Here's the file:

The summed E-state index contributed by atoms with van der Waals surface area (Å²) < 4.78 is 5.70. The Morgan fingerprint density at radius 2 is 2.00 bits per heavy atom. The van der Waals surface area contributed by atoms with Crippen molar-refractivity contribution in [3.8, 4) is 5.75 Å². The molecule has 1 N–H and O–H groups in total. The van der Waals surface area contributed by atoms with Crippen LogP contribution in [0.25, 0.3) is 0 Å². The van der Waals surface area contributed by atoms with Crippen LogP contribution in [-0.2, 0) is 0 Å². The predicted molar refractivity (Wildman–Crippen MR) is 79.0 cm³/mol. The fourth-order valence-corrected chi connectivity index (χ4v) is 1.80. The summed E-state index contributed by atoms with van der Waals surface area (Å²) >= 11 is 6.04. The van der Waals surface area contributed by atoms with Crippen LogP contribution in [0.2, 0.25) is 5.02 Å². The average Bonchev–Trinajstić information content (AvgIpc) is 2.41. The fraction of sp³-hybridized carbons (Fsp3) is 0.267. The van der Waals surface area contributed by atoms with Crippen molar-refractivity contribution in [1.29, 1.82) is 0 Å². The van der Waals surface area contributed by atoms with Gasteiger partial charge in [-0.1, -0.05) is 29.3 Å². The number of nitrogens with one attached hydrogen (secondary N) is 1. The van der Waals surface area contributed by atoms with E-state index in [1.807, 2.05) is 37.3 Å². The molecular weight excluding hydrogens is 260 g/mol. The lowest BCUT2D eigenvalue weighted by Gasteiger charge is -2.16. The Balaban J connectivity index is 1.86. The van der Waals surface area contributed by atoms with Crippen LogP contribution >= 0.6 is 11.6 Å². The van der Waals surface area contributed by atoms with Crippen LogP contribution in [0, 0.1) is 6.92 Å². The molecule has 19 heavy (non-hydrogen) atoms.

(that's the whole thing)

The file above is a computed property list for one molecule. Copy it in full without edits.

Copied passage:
The summed E-state index contributed by atoms with van der Waals surface area (Å²) < 4.78 is 5.70. The Morgan fingerprint density at radius 2 is 2.00 bits per heavy atom. The van der Waals surface area contributed by atoms with Crippen molar-refractivity contribution in [3.8, 4) is 5.75 Å². The molecule has 1 N–H and O–H groups in total. The van der Waals surface area contributed by atoms with Crippen LogP contribution in [0.25, 0.3) is 0 Å². The van der Waals surface area contributed by atoms with Crippen LogP contribution in [-0.2, 0) is 0 Å². The predicted molar refractivity (Wildman–Crippen MR) is 79.0 cm³/mol. The fourth-order valence-corrected chi connectivity index (χ4v) is 1.80. The summed E-state index contributed by atoms with van der Waals surface area (Å²) >= 11 is 6.04. The van der Waals surface area contributed by atoms with Crippen LogP contribution in [0.2, 0.25) is 5.02 Å². The average Bonchev–Trinajstić information content (AvgIpc) is 2.41. The fraction of sp³-hybridized carbons (Fsp3) is 0.267. The van der Waals surface area contributed by atoms with Crippen molar-refractivity contribution in [1.29, 1.82) is 0 Å². The van der Waals surface area contributed by atoms with Gasteiger partial charge in [-0.1, -0.05) is 29.3 Å². The number of nitrogens with one attached hydrogen (secondary N) is 1. The van der Waals surface area contributed by atoms with E-state index in [1.807, 2.05) is 37.3 Å². The molecular weight excluding hydrogens is 260 g/mol. The lowest BCUT2D eigenvalue weighted by Gasteiger charge is -2.16. The Balaban J connectivity index is 1.86. The van der Waals surface area contributed by atoms with Crippen LogP contribution >= 0.6 is 11.6 Å². The van der Waals surface area contributed by atoms with Crippen LogP contribution in [0, 0.1) is 6.92 Å². The molecule has 19 heavy (non-hydrogen) atoms.